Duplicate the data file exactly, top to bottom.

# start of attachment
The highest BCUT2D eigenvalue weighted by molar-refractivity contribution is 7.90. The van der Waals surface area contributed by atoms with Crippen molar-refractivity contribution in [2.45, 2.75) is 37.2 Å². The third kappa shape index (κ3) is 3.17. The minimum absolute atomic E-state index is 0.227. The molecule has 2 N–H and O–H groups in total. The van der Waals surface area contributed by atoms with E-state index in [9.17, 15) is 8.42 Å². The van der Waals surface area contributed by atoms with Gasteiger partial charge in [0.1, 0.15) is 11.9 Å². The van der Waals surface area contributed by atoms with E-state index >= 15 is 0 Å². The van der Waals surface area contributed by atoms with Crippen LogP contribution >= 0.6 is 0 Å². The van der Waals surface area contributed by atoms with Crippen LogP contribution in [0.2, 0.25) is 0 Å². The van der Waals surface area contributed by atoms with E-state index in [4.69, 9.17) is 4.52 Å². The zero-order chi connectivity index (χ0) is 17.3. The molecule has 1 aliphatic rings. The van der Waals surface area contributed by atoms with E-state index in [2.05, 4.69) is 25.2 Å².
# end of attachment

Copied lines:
The highest BCUT2D eigenvalue weighted by molar-refractivity contribution is 7.90. The van der Waals surface area contributed by atoms with Crippen molar-refractivity contribution in [2.45, 2.75) is 37.2 Å². The third kappa shape index (κ3) is 3.17. The minimum absolute atomic E-state index is 0.227. The molecule has 2 N–H and O–H groups in total. The van der Waals surface area contributed by atoms with E-state index in [9.17, 15) is 8.42 Å². The van der Waals surface area contributed by atoms with Gasteiger partial charge in [0.1, 0.15) is 11.9 Å². The van der Waals surface area contributed by atoms with E-state index >= 15 is 0 Å². The van der Waals surface area contributed by atoms with Crippen LogP contribution >= 0.6 is 0 Å². The van der Waals surface area contributed by atoms with Crippen LogP contribution in [0.2, 0.25) is 0 Å². The van der Waals surface area contributed by atoms with E-state index in [4.69, 9.17) is 4.52 Å². The zero-order chi connectivity index (χ0) is 17.3. The molecule has 1 aliphatic rings. The van der Waals surface area contributed by atoms with E-state index in [2.05, 4.69) is 25.2 Å².